Ready, set, go

DOD supercomputer program looks for speed and power

"Typically, the kind of equations we're trying to solve require from dozens to thousands of differential calculations." ? Cray Henry, Defense Department

Zaid Hamid

Twice a year, the world's fastest supercomputers come to a screeching halt so the systems can run a benchmark test called Linpack to determine how fast they are, at least in comparison to one another.

Linpack measures how many trillions of floating-point operations per second (teraflops) the machine is capable of executing. It is the benchmark used to rank the fastest supercomputers in the world in the Top 500 List.

As an exercise in flexing muscle, Linpack is about as useful as any other benchmark. But as a tool for judging supercomputing systems in a procurement process, it is limited at best. The Defense Department, through its High Performance Computing Modernization Program, or HPCMP, is shaking up the supercomputing world by applying a more disciplined approach to purchasing big iron.

Instead of using a generic benchmark to compare models, the program issues a set of metrics that carefully codifies its workload. For vendors, that means DOD program leaders want the best ? yet most cost-effective ? systems companies can provide to handle a defined workload.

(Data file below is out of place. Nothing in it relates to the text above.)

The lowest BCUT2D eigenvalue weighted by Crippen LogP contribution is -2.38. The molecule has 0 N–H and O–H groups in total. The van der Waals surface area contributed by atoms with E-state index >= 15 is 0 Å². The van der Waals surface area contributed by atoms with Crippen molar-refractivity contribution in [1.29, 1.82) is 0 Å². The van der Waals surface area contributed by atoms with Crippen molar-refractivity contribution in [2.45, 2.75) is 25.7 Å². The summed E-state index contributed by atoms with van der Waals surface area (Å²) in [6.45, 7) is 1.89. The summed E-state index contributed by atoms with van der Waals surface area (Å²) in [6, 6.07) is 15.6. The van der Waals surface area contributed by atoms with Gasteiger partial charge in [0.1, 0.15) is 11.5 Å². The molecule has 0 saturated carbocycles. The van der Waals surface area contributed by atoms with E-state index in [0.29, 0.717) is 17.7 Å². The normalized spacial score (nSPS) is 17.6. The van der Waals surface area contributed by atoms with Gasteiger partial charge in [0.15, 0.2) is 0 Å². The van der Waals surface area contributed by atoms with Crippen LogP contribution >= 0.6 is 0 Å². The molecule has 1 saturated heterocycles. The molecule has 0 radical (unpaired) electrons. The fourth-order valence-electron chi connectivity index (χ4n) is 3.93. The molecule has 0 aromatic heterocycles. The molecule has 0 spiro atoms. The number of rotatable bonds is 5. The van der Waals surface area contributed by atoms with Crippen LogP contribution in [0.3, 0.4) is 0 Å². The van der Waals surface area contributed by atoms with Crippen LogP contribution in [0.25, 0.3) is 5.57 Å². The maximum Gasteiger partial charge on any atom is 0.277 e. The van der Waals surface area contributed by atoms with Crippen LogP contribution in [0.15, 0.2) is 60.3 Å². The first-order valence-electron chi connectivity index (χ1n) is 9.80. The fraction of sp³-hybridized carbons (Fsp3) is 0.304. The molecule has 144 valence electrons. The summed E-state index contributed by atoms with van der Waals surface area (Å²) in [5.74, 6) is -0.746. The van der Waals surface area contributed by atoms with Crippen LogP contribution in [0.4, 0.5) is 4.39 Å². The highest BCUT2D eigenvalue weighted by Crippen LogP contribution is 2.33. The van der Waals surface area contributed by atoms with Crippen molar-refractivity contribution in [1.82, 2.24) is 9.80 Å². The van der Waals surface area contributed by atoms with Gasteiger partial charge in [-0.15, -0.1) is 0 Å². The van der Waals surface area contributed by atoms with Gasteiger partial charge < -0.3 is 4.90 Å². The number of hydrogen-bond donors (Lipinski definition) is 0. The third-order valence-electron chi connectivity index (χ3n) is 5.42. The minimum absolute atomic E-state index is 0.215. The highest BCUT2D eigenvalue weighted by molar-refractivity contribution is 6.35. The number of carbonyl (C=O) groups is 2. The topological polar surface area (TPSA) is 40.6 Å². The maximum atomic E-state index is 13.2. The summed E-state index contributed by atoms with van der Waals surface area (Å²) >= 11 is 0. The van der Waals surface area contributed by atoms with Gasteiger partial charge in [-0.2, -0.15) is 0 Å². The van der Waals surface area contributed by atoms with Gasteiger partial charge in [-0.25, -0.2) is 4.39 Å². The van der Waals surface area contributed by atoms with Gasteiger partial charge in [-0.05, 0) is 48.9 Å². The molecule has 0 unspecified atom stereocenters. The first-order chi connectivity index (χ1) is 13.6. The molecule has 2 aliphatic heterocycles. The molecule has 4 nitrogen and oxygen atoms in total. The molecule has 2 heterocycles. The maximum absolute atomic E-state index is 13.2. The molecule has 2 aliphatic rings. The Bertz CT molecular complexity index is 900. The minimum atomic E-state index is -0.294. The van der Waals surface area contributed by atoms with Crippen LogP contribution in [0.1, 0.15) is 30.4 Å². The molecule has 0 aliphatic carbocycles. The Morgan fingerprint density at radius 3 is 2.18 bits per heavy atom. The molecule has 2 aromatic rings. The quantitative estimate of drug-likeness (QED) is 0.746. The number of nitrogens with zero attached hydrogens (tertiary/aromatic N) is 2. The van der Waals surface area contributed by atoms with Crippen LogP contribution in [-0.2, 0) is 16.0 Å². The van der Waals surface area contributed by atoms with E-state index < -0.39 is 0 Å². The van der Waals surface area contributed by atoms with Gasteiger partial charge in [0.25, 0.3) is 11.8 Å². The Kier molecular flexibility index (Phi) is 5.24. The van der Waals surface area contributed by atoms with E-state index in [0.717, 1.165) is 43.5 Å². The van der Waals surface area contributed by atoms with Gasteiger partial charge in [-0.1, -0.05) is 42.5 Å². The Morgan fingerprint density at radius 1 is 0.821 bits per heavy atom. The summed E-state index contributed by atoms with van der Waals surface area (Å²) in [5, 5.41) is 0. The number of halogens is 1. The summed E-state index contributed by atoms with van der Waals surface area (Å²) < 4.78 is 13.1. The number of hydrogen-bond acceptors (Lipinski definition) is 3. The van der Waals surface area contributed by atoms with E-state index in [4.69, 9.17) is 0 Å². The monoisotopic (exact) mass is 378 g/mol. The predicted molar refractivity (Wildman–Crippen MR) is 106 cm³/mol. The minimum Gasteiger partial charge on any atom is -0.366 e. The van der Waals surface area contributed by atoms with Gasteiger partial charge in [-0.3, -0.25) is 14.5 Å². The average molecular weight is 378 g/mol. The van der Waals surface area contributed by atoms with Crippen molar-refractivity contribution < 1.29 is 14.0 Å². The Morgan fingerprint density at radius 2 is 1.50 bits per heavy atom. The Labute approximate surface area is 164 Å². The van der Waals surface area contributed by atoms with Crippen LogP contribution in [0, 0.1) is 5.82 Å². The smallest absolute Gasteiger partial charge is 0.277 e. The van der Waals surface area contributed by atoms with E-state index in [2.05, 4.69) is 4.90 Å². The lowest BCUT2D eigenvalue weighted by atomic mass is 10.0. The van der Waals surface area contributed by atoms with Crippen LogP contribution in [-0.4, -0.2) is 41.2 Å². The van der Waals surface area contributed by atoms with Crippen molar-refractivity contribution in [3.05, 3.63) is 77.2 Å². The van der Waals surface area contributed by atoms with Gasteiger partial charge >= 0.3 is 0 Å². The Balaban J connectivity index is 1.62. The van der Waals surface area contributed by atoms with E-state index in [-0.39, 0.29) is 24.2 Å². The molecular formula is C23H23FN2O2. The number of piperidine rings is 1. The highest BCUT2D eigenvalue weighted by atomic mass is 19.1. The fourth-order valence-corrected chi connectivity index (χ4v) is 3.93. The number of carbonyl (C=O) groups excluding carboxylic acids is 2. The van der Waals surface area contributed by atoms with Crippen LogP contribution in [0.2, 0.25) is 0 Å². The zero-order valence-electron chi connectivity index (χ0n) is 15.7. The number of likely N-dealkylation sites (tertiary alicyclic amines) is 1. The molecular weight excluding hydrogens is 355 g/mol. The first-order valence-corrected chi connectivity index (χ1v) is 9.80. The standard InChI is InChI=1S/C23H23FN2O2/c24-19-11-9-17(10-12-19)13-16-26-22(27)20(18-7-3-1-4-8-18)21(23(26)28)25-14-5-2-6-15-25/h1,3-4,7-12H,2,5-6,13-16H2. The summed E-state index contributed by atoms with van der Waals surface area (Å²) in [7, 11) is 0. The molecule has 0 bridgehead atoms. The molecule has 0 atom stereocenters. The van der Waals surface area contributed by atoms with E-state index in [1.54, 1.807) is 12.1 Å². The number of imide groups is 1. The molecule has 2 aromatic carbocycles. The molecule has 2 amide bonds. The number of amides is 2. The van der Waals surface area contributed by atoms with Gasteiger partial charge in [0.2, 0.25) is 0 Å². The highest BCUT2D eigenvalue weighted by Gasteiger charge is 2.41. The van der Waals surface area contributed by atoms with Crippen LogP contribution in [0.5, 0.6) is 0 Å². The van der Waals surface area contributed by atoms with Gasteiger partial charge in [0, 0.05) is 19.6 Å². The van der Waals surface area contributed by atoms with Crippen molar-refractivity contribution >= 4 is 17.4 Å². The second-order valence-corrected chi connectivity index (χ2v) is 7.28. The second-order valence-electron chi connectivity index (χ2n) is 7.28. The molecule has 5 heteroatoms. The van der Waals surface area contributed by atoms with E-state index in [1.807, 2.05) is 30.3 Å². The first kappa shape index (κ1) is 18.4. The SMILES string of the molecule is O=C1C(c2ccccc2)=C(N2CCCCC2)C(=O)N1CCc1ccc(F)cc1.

"We don't specify how big the machine is," said Cray Henry, head of the program. "We will run a sample problem of a fixed size and call the result our target time. We then put a bid on the street and say, 'We want you to build a machine that will run this twice as fast.' " It is up to the vendor to figure out how to achieve those results.

Sounds simple, but in the field of supercomputers, this common-sense approach is rather radical.

"It's a well-oiled process," said Alison Ryan, vice president of business development at SGI. She said that for vendors, "this kind of procurement is actually difficult. It takes a lot of nontrivial work. It's easier to do a procurement based on Linpack." But in the end, the work is worthwhile for both DOD and the vendor because "it's actually getting the right equipment for your users."
"They've done a great job on the program in institutionalizing the [request for proposal] process," said Peter Ungaro, chief executive officer at supercomputer company Cray Inc.

DOD created HPCMP in 1994 as a way to pool resources for supercomputing power. Instead of having each service buy supercomputers for its big jobs, the services could collectively buy an array of machines that could handle a wider variety of tasks, including the big ones.

Today, the program has an annual budget of about $250 million, including $50 million for two new supercomputers. Eight shared-resource centers tackle about 600 projects each year submitted by 4,600 users from the military services, academia and industry.

As of December 2006, the program had control of machines that could do a total of 315.5 teraflops, and that number grows by one quarter each year as the oldest machines are replaced or augmented by newer technologies.

The program has also developed a painstakingly thorough process for specifying what kind of systems it needs.